Stop your average American on the street and ask them, “What happened on June 6?” Surprisingly, a few might recall that on a dreary morning while the low tide lapped lazily on the rocky coast of Normandy, France, brave men in battle armor no thicker than an olive drab shirt grimly headed toward Hitler’s Atlantic Wall.

There is nothing special to mark the 72nd anniversary of the D-Day invasion during World War II. Nothing special—other than the men themselves.

That 18-year-old struggling up the steep bluffs of Omaha Beach while tracer rounds flashed overhead would be 90 years old now, eyes flickering, still alive with the memories of that unforgettable day.

About 73,000 Americans landed on the beaches on June 6, 1944. Almost 2,500 of our boys were killed.

Troops watch activity ashore on Omaha Beach as their LCVP landing craft approaches the shore on D-Day, June 6, 1944, during the Allied invasion of German-occupied France. (Photo: U.S. Army Signal Corps/National Archives/UPI/Newscom)

Troops watch activity on Omaha Beach as their landing craft approaches the shore on D-Day, June 6, 1944, during the Allied invasion of German-occupied France. (Photo: U.S. Army Signal Corps/National Archives/UPI/Newscom)

Often forgotten is that the fight for Normandy did not end there. Some of the toughest fighting in World War II happened in the six weeks after D-Day as the allies battled to gain a foothold in France and set the stage for the campaign that liberated Western Europe.

These were battles and a war worth winning. If there was ever a war for freedom’s sake, World War II was certainly it.

Dictators never dreamed larger. Germany’s Adolf Hitler planned to colonize all of Eastern Europe, after exterminating or expelling the local population. He would rule the Reich from “Germania,” the world’s largest city, and construct the greatest bridge ever built by man, making San Francisco’s Golden Gate Bridge look like a freeway overpass.

Hitler would cleanse his lands of the handicapped, mentally challenged, gypsies, homosexuals, and Jews. They would all be killed. He would bring German immigrants back from America to repopulate the homeland.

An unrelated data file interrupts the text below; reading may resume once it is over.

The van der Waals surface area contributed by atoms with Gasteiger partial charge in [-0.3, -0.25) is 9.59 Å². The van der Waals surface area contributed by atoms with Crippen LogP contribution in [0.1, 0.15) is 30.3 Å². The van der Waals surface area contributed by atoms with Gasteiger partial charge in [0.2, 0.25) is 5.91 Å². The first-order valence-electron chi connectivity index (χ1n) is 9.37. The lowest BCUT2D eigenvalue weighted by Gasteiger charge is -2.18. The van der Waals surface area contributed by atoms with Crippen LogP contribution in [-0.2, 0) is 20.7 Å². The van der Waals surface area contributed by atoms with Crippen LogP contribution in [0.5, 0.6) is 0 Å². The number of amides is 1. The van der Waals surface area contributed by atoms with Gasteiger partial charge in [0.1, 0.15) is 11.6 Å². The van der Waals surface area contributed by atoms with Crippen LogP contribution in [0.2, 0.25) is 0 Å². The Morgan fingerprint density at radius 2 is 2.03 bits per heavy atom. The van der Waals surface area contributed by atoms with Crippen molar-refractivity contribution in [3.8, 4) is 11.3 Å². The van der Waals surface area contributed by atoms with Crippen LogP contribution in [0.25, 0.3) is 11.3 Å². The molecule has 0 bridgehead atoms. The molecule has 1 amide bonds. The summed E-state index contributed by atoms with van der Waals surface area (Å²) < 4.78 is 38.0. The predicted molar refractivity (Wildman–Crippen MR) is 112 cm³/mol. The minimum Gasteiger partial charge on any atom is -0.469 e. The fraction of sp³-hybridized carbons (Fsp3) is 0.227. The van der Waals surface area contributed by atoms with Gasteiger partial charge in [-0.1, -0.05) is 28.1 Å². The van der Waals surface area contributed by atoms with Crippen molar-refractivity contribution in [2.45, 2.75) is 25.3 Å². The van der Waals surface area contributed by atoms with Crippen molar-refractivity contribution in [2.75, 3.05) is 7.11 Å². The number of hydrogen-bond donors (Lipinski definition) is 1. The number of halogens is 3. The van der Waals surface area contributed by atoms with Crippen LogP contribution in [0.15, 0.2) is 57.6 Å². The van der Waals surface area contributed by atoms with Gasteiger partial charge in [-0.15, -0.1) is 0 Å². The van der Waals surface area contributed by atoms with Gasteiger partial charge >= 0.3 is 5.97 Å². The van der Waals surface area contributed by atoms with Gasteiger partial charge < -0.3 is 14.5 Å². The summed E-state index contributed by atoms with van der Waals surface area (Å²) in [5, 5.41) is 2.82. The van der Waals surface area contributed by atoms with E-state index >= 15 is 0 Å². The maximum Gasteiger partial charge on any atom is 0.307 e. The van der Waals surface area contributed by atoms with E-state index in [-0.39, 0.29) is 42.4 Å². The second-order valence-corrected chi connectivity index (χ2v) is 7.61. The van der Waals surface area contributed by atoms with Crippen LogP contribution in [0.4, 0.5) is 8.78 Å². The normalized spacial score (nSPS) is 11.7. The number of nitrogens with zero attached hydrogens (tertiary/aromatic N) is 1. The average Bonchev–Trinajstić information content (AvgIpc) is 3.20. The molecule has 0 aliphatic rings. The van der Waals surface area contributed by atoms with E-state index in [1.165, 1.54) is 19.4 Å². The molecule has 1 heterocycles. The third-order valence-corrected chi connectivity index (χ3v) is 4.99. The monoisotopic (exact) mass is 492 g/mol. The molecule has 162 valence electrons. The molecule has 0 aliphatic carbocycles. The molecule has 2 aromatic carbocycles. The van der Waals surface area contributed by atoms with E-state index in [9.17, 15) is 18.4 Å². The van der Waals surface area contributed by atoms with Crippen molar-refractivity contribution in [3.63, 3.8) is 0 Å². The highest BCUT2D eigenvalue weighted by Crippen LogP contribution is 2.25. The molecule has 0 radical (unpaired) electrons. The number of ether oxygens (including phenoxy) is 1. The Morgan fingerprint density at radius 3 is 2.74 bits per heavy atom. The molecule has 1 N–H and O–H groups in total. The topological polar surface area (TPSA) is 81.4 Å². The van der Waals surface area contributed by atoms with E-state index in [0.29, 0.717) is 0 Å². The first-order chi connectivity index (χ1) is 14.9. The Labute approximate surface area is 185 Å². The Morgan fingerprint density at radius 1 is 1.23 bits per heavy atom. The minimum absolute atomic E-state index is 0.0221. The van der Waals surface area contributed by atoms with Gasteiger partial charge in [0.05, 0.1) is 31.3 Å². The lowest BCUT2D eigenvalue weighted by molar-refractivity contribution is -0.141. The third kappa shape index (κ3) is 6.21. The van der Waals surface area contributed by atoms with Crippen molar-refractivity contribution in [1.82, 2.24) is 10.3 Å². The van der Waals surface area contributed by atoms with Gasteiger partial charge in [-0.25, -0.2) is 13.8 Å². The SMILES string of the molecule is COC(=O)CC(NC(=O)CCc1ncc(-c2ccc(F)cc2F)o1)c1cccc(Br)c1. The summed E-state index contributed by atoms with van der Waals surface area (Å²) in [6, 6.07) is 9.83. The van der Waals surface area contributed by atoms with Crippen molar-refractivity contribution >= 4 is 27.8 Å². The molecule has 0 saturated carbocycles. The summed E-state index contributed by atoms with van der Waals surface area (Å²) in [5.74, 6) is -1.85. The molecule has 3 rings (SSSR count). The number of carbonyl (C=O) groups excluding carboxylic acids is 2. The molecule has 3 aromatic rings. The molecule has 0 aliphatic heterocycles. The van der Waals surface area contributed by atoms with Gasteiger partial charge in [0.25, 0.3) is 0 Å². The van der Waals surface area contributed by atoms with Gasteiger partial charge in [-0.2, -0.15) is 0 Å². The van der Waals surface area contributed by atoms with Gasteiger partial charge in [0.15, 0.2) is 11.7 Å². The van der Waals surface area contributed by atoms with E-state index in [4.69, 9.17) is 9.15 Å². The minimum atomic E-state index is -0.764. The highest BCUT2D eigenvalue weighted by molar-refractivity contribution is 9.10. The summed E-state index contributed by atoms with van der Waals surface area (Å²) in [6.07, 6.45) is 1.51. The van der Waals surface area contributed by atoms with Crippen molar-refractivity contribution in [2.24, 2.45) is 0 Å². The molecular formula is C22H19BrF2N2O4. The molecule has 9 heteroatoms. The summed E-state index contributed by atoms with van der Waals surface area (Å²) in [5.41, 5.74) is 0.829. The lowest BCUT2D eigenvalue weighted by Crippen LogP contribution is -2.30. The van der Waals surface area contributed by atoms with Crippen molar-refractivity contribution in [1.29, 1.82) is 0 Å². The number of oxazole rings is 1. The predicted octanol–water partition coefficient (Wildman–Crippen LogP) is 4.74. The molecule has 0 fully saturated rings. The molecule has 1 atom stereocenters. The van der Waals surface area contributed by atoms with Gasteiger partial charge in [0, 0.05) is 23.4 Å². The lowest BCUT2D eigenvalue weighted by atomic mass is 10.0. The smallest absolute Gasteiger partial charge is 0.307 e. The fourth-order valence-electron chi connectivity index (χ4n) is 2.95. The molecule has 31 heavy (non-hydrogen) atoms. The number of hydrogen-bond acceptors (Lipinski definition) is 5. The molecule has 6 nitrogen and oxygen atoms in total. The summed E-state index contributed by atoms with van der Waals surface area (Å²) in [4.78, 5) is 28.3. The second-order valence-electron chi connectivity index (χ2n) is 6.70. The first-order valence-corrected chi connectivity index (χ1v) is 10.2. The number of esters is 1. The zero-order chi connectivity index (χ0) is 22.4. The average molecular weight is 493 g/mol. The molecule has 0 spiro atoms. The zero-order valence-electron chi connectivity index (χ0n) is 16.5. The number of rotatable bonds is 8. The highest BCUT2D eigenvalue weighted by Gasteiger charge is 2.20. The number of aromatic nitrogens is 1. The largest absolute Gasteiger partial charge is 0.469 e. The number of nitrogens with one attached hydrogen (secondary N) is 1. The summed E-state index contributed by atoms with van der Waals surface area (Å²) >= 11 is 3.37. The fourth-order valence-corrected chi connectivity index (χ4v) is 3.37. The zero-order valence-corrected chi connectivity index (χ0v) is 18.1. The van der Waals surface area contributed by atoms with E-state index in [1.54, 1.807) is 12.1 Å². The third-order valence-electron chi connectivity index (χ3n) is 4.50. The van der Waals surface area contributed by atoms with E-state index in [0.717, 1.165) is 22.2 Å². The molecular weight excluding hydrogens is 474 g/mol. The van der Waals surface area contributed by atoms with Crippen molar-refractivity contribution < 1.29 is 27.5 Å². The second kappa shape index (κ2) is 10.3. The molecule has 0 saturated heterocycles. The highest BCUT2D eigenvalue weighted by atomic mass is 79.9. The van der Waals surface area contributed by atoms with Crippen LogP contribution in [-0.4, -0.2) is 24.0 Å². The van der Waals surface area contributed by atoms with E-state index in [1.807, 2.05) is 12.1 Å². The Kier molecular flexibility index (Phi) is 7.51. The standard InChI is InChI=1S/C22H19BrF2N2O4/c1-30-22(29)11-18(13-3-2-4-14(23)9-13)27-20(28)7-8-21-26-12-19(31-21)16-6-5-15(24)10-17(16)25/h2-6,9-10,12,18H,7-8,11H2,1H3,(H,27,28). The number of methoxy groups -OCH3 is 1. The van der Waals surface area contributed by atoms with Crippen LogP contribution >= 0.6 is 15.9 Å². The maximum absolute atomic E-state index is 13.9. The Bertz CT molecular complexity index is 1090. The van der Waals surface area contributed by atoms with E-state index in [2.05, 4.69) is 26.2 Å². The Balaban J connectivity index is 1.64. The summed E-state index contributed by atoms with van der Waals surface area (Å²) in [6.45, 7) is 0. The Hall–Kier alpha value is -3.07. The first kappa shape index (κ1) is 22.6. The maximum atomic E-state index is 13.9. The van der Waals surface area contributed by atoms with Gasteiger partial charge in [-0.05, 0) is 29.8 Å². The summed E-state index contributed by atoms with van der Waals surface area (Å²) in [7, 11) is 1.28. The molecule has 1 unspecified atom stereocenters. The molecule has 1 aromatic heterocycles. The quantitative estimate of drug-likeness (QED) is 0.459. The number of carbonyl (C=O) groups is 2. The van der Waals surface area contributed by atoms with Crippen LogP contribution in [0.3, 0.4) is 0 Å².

The appetites of others were only slightly more modest. The fascist dictator of Italy, Benito Mussolini, longed for a vast Mediterranean empire mirroring ancient Rome.

Japanese Prime Minister General Hideki Tojo envisioned an empire that stretched the width of the Pacific to Alaska and the coasts of Canada and the Northwest United States, a conception laid out in “The Land Disposal Plan in the Greater East Asia Co-Prosperity Sphere,” a 1941 document prepared by the Imperial Ministry of War.

If they had their way, all of humanity would have lived under an iron yoke.

In saving freedom’s future, the men and women who served in World War II justly earned the moniker the “greatest generation.”

But truth be told, every generation of Americans that serves in the armed forces to protect our safety and liberty is the greatest generation.

Last week, nine American soldiers died during a driving accident at Fort Hood, Texas. Their vehicle rolled over in high water.

The soldiers we lost in a stateside accident are every bit part of the greatest generation as the kids that clambered up the cliffs in Normandy. They died serving us.

We have Memorial Day to remember the honored dead. We have Veterans Day to remember the living.

But every day, on the anniversary of great moments of history like D-Day, and unremarkable days not recorded on stone monuments anywhere, Americans wear their nation’s uniform in defense of us.

We should remember them every day.